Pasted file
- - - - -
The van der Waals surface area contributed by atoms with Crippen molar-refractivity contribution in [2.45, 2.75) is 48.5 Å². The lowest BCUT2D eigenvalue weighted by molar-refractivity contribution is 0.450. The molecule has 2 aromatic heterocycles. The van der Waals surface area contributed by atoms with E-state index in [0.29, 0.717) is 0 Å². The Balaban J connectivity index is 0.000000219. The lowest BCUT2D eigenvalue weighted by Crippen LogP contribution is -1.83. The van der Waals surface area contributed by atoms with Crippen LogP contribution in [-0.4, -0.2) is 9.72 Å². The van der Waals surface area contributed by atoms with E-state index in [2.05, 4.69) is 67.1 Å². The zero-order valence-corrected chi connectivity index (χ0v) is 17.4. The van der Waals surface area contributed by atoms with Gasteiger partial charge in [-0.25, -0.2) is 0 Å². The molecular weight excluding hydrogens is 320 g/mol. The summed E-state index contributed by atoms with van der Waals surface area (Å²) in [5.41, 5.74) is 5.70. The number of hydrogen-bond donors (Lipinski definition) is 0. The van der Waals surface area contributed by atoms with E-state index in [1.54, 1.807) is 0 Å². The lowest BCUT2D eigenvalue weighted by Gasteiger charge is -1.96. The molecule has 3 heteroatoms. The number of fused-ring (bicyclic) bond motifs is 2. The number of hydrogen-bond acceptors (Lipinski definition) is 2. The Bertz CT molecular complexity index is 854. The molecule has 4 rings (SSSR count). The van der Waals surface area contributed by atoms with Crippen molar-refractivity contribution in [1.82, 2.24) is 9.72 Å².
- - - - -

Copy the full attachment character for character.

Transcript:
The van der Waals surface area contributed by atoms with Crippen molar-refractivity contribution in [2.45, 2.75) is 48.5 Å². The lowest BCUT2D eigenvalue weighted by molar-refractivity contribution is 0.450. The molecule has 2 aromatic heterocycles. The van der Waals surface area contributed by atoms with E-state index in [0.29, 0.717) is 0 Å². The Balaban J connectivity index is 0.000000219. The lowest BCUT2D eigenvalue weighted by Crippen LogP contribution is -1.83. The van der Waals surface area contributed by atoms with Crippen LogP contribution in [-0.4, -0.2) is 9.72 Å². The van der Waals surface area contributed by atoms with E-state index in [2.05, 4.69) is 67.1 Å². The zero-order valence-corrected chi connectivity index (χ0v) is 17.4. The van der Waals surface area contributed by atoms with Gasteiger partial charge in [-0.25, -0.2) is 0 Å². The molecular weight excluding hydrogens is 320 g/mol. The summed E-state index contributed by atoms with van der Waals surface area (Å²) in [5.41, 5.74) is 5.70. The number of hydrogen-bond donors (Lipinski definition) is 0. The van der Waals surface area contributed by atoms with E-state index in [1.54, 1.807) is 0 Å². The lowest BCUT2D eigenvalue weighted by Gasteiger charge is -1.96. The molecule has 3 heteroatoms. The number of fused-ring (bicyclic) bond motifs is 2. The number of hydrogen-bond acceptors (Lipinski definition) is 2. The Bertz CT molecular complexity index is 854. The molecule has 4 rings (SSSR count). The van der Waals surface area contributed by atoms with Crippen molar-refractivity contribution in [1.82, 2.24) is 9.72 Å².